The Knicks’ current cap space is interesting. They have about $3.5 million left to spend plus the room exception of $5 million. This is because Derrick Rose’s contract likely starts at $13.3 million while his cap hold is a little under $10 million. So the Knicks can spend that $3.5 million and then go over the cap to sign Rose, and then also use the room exception.
That’s not a lot of money, of course, so the significant free agent signings for the Knicks have almost certainly already been made, but it’s something.
There has been some talk about how “tradeable” these contracts are, but as I wrote yesterday, I’m not even saying that you can’t trade Burks at 3 years/$30 million or Noel at similar money or even Fournier at 3 years/$54 million (with a fourth year team option). I am saying that…so what? What good does that do you that you could later trade them? I think we can all agree that if you’re aspiring to be a good team, “Ability to dump player if need be” is not really high on the list of pros about a signing. Now, if the question is “Can you trade them for an even better player?” then I would say, “I don’t believe so, no.” You’re not packaging a bunch of decent older players making market rate for a star.
“Ability to trade for a pick” is a worthwhile pro if you’re the Knicks of two years ago, but now, if Burks is playing well enough for a team to want him, why would the Knicks be trading him? And if he’s playing poorly enough that the Knicks want to trade him, why would any team want him? That’s the problem with signing decent veterans to market value contracts. When they’re joining a good team, it makes sense, because the other star players are the ones who drive the engine, so you can pay Brook Lopez the market rate because you already have Giannis and Middleton (or young teams like the Hawks who added market rate free agents to their impressive young core), but otherwise, you’re unlikely to be building on anything with guys like these signed to long-term, market rate deals.
We’ve already seeing this with Rose trying to change the narrative to this being the Knicks “playing for the 2024 free agency,” which we all know is madness, as no one, Leon Rose included, has any idea who in the world is going to be available in 2024. No one “plans for the free agency in three years” like this. It isn’t a thing. It’s just a platitude designed to give cover for Rose failing at what he first wanted to do with this team (which we now know was to sign Chris Paul to come here, but the Knicks were outbid by Paul’s current team, who could go to a fourth year that the Knicks could not). Clearly, Rose even knew that adding a point guard was a key thing for the Knicks this offseason, but after he didn’t get the one he wanted, he just punted on it (sound familiar?).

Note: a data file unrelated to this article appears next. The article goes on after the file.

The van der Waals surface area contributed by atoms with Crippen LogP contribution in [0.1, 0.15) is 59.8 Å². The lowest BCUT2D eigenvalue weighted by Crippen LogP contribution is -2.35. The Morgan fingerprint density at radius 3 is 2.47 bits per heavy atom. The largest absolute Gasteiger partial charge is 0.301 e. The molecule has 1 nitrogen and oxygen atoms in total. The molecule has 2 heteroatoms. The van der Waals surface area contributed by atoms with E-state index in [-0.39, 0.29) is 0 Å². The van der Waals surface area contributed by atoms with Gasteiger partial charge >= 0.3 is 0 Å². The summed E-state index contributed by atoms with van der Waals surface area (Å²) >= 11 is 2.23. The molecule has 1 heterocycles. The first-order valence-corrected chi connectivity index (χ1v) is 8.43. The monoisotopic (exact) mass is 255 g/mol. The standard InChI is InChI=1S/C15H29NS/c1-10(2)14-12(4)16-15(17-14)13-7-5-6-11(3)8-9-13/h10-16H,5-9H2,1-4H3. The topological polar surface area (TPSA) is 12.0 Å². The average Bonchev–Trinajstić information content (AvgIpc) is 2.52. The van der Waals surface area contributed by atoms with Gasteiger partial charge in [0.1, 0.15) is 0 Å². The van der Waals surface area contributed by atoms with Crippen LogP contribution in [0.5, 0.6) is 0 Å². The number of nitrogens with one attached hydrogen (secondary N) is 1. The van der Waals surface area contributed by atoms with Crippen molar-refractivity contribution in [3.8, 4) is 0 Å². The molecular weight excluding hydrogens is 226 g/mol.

Now, with all of this being said, clearly, at the very least, the Knicks have maintained a playoff contender with these moves. If you are a fan who just wants to see the Knicks win enough games to make the playoffs, then these moves are good for you. As noted, they basically brought the band together that was an easy playoff team, so even with the other teams in the Eastern Conference likely improving, this will likely be a playoff team in 2021-22 again.
Plus, there’s always the chance that RJ Barrett or Immanuel Quickley (or even Mitchell Robinson) makes a leap in 2021-22, or perhaps one of the Knick rookies surprises. Or Luca Vildoza comes over and plays like he belongs. There is certainly some upside about the Knicks, it’s just that none of that upside came in the form of the $53 million that they just spent on free agency, and that’s not a good thing.
But if all you really want to see is a Knick team that will be competitive every game and very likely will make it to the playoffs, then these moves do achieve that, as well, and likely will give us a few more years of decent basketball, which is a huge step up from decades of awful basketball.
Now, as part of our all-poll content, I will give two poll options. One glass half-full and the other, half-empty.
Free agency is upon us and there are some rumors, people!
It seems like the Knick are about to bring in Evan Fournier for three-years/$18 million a year.
Beyond that, it’s a big more vague, so I won’t even be doing any polls (which is strange considering our all-poll content) because I just don’t know what is real and what is not so it seems wrong to have polls about stuff that might be BS.
So there will be polls tomorrow! For now, let’s just all react together!
Free agency starts at 6pm tomorrow (in a change from the old days, they’ve recently started to kick it off at a reasonable hour instead of at midnight, because they realized how silly it was to make everyone take midnight meetings just because…what…tradition?), and it’s been quite a long time since the Knicks’ free agency situation was actually kind of interesting, so let’s take a look.
Teams are technically not allowed to sign deals until August 6th at 12:01 PM, but can negotiate and basically agree to deals starting Auguat 2nd at 6pm (teams are allowed to agree in principle with their own free agents before then). The reason for this moratorium is because the league isn’t actually sure about the salary cap figures until August 6th, as they perform an audit during the week. Teams can sign their own draft picks in the moratorium period, plus players can be signed to minimum contracts (plus players can accept qualifying offers). These deals rarely take place during the moratorium, but they are possible. In any event, this is a long way of telling you all that we don’t actually know for absolute certainty what the cap will be. We will know for sure on August 6th. That said, the league gives the teams an idea of what they think the cap will be, and it tends to be pretty darn accurate, so let’s go with the figure that the league told teams recently – $112.4 million.